Novelists have long been fascinated by artists. Some fictionalise the lives of real people, others use characters to explore a particular period in art history or examine the creative process. These ten books all approach the subject differently, from mysteries and thrillers to love stories and comedies. They are an opportunity to learn as well as be entertained.
The Lacuna by Barbara Kingsolver
Set across America and Mexico from the 1930s to the 1950s, The Lacuna is epic. Central to the story is Frida Kahlo and Diego Rivera, who offer the narrator a job mixing plaster at their studio. Fact weaves with fiction as we’re drawn into their layered, colourful lives. It’s a joy to read about iconic historical figures in this way, to get to know them as characters as well as artists: “How does an artist learn enough about life to fill a thimble? He needs to go rub his soul against it.”
An Artist of the Floating World by Kazuo Ishiguro
Kazuo Ishiguro is a rare novelist who writes across different genres. An Artist of the Floating World is set in Japan in 1948, the story of Masuji Ono, a retired artist whose career has become problematic because of the historical period he has lived through. He is hesitant and troubled, uncertain about everything, art, family, his guilt over being a pro-government painter, his dealings with the secret police. It is subtle and unsettling and beautifully told.
How to be Both by Ali Smith
There are two versions of How to be Both. Depending on which copy you buy, you will either start the novel with the story of 16-year-old George in Cambridge, or you will start with Francesco del Cossa, an Italian Renaissance painter. Aside from the order, the stories are identical. This is an incredible risk, and that the novel works both ways is a testament to Ali Smith’s talent. As always, her writing is funny, inventive and daring.
The Muse by Jessie Burton
The Muse is a double portrait of creativity. In 1960s London, Odelle works in a gallery but longs to be a writer, and in 1930s Spain Olive is a painter who has turned down an offer at the Slade. They each long for freedom in their creativity and feel tied down by self-consciousness and a sense of duty. This is a novel full of mystery, surprising twists, expertly researched art history and vivid settings.
The Vegetarian by Han Kang
The Vegetarian is deeply disturbing. After a violent dream, the perfectly ordinary Yeong-hye decides to become a vegetarian. In South Korea, this is a subversive act. Her family react badly, her father tries to force-feed her and her brother-in-law, a video artist, becomes obsessed with her. She becomes the focus of his art as she descends into madness. The winner of the International Man Booker Prize in 2016, it’s a haunting, Kafka-esque story about rebellion and taboo.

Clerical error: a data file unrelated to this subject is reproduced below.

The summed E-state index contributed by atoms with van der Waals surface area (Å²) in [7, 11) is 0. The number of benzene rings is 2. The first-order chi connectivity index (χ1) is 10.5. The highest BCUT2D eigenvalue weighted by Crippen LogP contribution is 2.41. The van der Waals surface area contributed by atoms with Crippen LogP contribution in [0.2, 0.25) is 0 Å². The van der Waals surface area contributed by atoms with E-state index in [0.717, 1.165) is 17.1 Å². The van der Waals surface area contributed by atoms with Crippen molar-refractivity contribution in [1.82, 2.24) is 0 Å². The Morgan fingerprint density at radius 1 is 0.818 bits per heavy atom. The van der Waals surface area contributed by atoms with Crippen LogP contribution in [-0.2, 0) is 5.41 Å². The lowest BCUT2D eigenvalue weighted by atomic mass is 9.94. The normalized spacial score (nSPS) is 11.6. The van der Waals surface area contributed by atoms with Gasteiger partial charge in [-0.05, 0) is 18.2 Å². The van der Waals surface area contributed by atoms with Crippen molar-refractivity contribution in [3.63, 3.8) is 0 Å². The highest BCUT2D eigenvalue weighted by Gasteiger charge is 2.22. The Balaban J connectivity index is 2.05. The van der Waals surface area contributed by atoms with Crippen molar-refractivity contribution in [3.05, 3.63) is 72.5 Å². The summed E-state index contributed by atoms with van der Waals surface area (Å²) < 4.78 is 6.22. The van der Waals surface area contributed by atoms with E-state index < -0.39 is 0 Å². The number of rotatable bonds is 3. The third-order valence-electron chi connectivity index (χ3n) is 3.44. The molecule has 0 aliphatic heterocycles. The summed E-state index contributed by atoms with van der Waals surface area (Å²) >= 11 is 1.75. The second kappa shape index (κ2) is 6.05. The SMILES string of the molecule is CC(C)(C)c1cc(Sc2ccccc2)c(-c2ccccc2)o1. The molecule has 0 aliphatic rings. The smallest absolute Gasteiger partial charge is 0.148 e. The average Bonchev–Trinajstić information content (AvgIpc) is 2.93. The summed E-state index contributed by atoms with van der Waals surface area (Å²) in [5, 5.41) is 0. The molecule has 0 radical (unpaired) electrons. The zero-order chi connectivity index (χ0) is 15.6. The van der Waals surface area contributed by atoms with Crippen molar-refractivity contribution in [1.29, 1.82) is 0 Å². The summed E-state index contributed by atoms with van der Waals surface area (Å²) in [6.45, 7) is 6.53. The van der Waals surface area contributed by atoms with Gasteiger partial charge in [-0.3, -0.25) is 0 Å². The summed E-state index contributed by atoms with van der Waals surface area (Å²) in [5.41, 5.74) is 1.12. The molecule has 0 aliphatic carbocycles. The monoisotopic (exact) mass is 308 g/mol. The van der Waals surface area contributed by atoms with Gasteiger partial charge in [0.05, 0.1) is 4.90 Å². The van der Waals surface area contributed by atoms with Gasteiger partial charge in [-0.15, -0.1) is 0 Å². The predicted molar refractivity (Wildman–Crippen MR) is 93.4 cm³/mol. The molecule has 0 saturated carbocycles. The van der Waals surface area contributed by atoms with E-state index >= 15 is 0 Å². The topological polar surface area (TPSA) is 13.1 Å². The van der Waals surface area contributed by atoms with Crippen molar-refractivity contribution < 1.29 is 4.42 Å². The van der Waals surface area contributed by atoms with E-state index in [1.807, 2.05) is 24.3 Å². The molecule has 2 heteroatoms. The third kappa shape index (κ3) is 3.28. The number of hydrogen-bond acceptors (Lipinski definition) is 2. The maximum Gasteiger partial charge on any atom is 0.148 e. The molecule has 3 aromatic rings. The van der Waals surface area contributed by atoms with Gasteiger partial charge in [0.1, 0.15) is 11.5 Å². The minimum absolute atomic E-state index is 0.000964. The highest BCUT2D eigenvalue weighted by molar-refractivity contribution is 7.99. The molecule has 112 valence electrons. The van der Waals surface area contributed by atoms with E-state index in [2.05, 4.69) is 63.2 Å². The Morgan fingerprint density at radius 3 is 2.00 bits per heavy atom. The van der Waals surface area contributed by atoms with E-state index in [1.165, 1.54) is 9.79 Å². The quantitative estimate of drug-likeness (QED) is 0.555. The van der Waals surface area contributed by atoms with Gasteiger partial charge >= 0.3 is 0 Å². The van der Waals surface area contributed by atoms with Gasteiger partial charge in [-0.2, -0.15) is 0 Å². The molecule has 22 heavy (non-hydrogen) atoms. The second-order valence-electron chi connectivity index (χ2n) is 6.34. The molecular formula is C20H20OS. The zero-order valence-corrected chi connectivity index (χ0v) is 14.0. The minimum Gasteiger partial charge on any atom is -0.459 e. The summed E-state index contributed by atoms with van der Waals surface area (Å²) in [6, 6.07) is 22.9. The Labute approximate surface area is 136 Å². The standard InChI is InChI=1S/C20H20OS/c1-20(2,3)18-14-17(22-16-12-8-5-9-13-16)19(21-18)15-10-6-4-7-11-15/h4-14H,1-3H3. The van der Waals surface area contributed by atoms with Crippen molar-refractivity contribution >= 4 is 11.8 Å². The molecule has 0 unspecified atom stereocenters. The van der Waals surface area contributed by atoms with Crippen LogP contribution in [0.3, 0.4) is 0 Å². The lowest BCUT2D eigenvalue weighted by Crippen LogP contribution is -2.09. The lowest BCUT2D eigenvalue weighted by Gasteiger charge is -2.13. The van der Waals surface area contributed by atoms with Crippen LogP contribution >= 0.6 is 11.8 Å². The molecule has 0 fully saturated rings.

Cat’s Eye by Margaret Attwood
This is considered to be Margaret Attwood’s most autobiographical novel. It follows the life of Elaine Risley, a painter who returns to Toronto for a retrospective of her work. Stretching from the 1940s to the late 1980s, Elaine reflects on the trauma caused by a childhood friend who cruelly bullied her. It’s a story about carrying your childhood with you and its influence on life and art told with Attwood’s signature humour and irony.
The Picture of Dorian Gray by Oscar Wilde
The Picture of Dorian Gray was widely condemned as immoral when it was first published in the 1890s. But Oscar Wilde’s only novel about a painter and his beautiful sitter is now a classic. It’s a book about ideas, asking questions about beauty, hedonism and the relationship between art, life and consequence. “Every portrait that is painted with feeling is a portrait of the artist, not of the sitter.”
The Goldfinch by Donna Tartt
Rarely do 900-page books just fly by. But this one is special, flawlessly written, with suspense and humour, and characters who feel like your friends. It’s packed with interesting themes, fathers and sons, abandonment, the meaning of art, obsession, identity. The story is difficult to condense, but at its heart is a painting, The Goldfinch, and a 13-year-old boy who steals it. Donna Tartt spent ten years writing this novel and it’s a gripping, compulsive masterpiece.
The Danish Girl by David Ebershoff
In this beautiful, sensitive novel, David Ebershoff fictionalises the life Lili Elbe, a Danish painter and one of the first people to receive sex reassignment surgery in 1930. It’s a story about transformation, how the marriage of two artists changes as they do. Ebershoff’s descriptions are almost painterly, with vivid imagery that brings the art to life. An incredibly moving portrait of a pioneer.
Trick by Domenico Starnone
Trick is a novel about Daniele, an illustrator in his 70s who returns to his old family home in Naples for a week to look after his grandson. Back in the apartment where he grew up, surrounded by the ghosts of his childhood, he is confronted by whether his talent and work have meant anything, his precocious charge always looking over his shoulder as he draws. This is my favourite type of novel, both funny and reflective, and a thoughtful meditation on creativity.